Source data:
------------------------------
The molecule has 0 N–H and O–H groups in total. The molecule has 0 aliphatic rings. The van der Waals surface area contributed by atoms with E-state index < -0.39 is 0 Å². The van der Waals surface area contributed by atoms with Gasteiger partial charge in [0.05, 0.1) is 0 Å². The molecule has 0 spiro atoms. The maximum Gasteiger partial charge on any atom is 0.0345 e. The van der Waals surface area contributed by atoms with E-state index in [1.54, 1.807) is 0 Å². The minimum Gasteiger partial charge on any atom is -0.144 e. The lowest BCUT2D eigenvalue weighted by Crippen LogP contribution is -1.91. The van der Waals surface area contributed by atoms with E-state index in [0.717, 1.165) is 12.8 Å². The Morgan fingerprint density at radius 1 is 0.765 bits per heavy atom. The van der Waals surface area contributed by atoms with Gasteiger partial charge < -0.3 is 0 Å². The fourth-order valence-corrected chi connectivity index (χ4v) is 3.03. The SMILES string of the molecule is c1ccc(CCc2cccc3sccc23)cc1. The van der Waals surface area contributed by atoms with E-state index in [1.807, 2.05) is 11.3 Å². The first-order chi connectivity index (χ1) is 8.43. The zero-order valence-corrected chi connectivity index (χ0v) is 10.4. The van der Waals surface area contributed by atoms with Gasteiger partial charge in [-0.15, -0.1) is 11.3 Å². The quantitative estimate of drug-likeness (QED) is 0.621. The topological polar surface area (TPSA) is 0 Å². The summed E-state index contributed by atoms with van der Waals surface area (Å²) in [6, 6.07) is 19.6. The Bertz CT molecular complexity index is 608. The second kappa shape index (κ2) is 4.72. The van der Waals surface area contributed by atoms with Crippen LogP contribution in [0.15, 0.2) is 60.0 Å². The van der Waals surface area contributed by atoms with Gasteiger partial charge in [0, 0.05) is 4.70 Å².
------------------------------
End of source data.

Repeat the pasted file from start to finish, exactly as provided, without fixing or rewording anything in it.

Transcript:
The molecule has 0 N–H and O–H groups in total. The molecule has 0 aliphatic rings. The van der Waals surface area contributed by atoms with E-state index < -0.39 is 0 Å². The van der Waals surface area contributed by atoms with Gasteiger partial charge in [0.05, 0.1) is 0 Å². The molecule has 0 spiro atoms. The maximum Gasteiger partial charge on any atom is 0.0345 e. The van der Waals surface area contributed by atoms with E-state index in [1.54, 1.807) is 0 Å². The minimum Gasteiger partial charge on any atom is -0.144 e. The lowest BCUT2D eigenvalue weighted by Crippen LogP contribution is -1.91. The van der Waals surface area contributed by atoms with E-state index in [0.717, 1.165) is 12.8 Å². The Morgan fingerprint density at radius 1 is 0.765 bits per heavy atom. The van der Waals surface area contributed by atoms with Gasteiger partial charge < -0.3 is 0 Å². The fourth-order valence-corrected chi connectivity index (χ4v) is 3.03. The SMILES string of the molecule is c1ccc(CCc2cccc3sccc23)cc1. The van der Waals surface area contributed by atoms with E-state index in [1.807, 2.05) is 11.3 Å². The first-order chi connectivity index (χ1) is 8.43. The zero-order valence-corrected chi connectivity index (χ0v) is 10.4. The van der Waals surface area contributed by atoms with Gasteiger partial charge in [-0.15, -0.1) is 11.3 Å². The quantitative estimate of drug-likeness (QED) is 0.621. The topological polar surface area (TPSA) is 0 Å². The summed E-state index contributed by atoms with van der Waals surface area (Å²) in [6, 6.07) is 19.6. The Bertz CT molecular complexity index is 608. The second kappa shape index (κ2) is 4.72. The van der Waals surface area contributed by atoms with Crippen LogP contribution in [0.15, 0.2) is 60.0 Å². The van der Waals surface area contributed by atoms with Gasteiger partial charge in [0, 0.05) is 4.70 Å².